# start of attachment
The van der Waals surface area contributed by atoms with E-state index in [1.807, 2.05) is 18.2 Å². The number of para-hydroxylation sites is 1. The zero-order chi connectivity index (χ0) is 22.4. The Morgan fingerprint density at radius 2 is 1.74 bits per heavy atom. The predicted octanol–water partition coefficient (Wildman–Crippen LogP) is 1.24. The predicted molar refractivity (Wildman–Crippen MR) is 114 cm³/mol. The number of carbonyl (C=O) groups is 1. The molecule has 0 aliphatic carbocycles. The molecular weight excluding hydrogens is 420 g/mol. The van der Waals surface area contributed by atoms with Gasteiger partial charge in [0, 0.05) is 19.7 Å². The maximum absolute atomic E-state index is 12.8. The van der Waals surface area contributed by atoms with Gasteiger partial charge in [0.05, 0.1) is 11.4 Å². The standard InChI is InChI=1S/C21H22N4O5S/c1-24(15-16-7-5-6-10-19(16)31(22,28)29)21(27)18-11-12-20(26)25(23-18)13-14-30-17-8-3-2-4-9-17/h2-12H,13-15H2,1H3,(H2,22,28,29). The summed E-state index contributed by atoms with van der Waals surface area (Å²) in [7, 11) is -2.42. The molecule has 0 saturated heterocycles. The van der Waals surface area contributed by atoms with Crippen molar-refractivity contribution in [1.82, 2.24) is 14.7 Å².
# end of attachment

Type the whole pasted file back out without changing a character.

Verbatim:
The van der Waals surface area contributed by atoms with E-state index in [1.807, 2.05) is 18.2 Å². The number of para-hydroxylation sites is 1. The zero-order chi connectivity index (χ0) is 22.4. The Morgan fingerprint density at radius 2 is 1.74 bits per heavy atom. The predicted octanol–water partition coefficient (Wildman–Crippen LogP) is 1.24. The predicted molar refractivity (Wildman–Crippen MR) is 114 cm³/mol. The number of carbonyl (C=O) groups is 1. The molecule has 0 aliphatic carbocycles. The molecular weight excluding hydrogens is 420 g/mol. The van der Waals surface area contributed by atoms with Gasteiger partial charge in [0, 0.05) is 19.7 Å². The maximum absolute atomic E-state index is 12.8. The van der Waals surface area contributed by atoms with Gasteiger partial charge in [0.05, 0.1) is 11.4 Å². The standard InChI is InChI=1S/C21H22N4O5S/c1-24(15-16-7-5-6-10-19(16)31(22,28)29)21(27)18-11-12-20(26)25(23-18)13-14-30-17-8-3-2-4-9-17/h2-12H,13-15H2,1H3,(H2,22,28,29). The summed E-state index contributed by atoms with van der Waals surface area (Å²) in [7, 11) is -2.42. The molecule has 0 saturated heterocycles. The van der Waals surface area contributed by atoms with Crippen molar-refractivity contribution in [1.82, 2.24) is 14.7 Å².